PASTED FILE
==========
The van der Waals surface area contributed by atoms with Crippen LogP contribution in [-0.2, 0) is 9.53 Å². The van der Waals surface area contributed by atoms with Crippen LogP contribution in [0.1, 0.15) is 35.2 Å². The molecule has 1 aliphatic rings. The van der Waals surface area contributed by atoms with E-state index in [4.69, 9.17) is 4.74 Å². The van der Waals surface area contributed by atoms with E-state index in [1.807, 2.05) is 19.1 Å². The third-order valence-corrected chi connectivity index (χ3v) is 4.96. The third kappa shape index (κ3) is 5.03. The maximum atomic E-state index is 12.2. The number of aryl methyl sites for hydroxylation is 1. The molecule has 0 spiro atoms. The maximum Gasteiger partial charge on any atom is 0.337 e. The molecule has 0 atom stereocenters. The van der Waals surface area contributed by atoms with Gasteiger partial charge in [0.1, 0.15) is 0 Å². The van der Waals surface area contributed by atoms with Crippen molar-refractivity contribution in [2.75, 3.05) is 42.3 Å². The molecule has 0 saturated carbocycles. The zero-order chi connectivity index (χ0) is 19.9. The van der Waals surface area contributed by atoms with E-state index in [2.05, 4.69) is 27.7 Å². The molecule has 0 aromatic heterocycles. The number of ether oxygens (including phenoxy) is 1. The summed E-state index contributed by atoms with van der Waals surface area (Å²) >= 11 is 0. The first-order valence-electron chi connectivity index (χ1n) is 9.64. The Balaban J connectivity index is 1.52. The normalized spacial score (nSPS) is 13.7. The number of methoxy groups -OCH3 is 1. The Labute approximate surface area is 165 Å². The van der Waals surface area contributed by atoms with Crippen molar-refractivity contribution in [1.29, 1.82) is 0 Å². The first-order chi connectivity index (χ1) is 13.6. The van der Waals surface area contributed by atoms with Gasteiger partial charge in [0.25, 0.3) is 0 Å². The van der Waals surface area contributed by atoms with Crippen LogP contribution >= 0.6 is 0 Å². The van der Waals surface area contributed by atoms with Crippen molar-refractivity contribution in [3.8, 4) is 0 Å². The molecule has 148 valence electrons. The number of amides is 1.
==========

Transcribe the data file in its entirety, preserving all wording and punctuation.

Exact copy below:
The van der Waals surface area contributed by atoms with Crippen LogP contribution in [-0.2, 0) is 9.53 Å². The van der Waals surface area contributed by atoms with Crippen LogP contribution in [0.1, 0.15) is 35.2 Å². The molecule has 1 aliphatic rings. The van der Waals surface area contributed by atoms with E-state index in [4.69, 9.17) is 4.74 Å². The van der Waals surface area contributed by atoms with E-state index in [1.807, 2.05) is 19.1 Å². The third-order valence-corrected chi connectivity index (χ3v) is 4.96. The third kappa shape index (κ3) is 5.03. The maximum atomic E-state index is 12.2. The number of aryl methyl sites for hydroxylation is 1. The molecule has 0 spiro atoms. The maximum Gasteiger partial charge on any atom is 0.337 e. The molecule has 0 atom stereocenters. The van der Waals surface area contributed by atoms with Gasteiger partial charge in [0.1, 0.15) is 0 Å². The van der Waals surface area contributed by atoms with Crippen molar-refractivity contribution in [2.75, 3.05) is 42.3 Å². The molecule has 0 saturated carbocycles. The zero-order chi connectivity index (χ0) is 19.9. The van der Waals surface area contributed by atoms with E-state index in [2.05, 4.69) is 27.7 Å². The molecule has 0 aromatic heterocycles. The number of ether oxygens (including phenoxy) is 1. The summed E-state index contributed by atoms with van der Waals surface area (Å²) >= 11 is 0. The first-order valence-electron chi connectivity index (χ1n) is 9.64. The Balaban J connectivity index is 1.52. The normalized spacial score (nSPS) is 13.7. The number of methoxy groups -OCH3 is 1. The Labute approximate surface area is 165 Å². The van der Waals surface area contributed by atoms with Crippen molar-refractivity contribution in [1.29, 1.82) is 0 Å². The first-order chi connectivity index (χ1) is 13.6. The van der Waals surface area contributed by atoms with Gasteiger partial charge in [0.25, 0.3) is 0 Å². The van der Waals surface area contributed by atoms with Crippen LogP contribution >= 0.6 is 0 Å². The van der Waals surface area contributed by atoms with Crippen molar-refractivity contribution in [3.8, 4) is 0 Å². The molecule has 148 valence electrons. The number of amides is 1.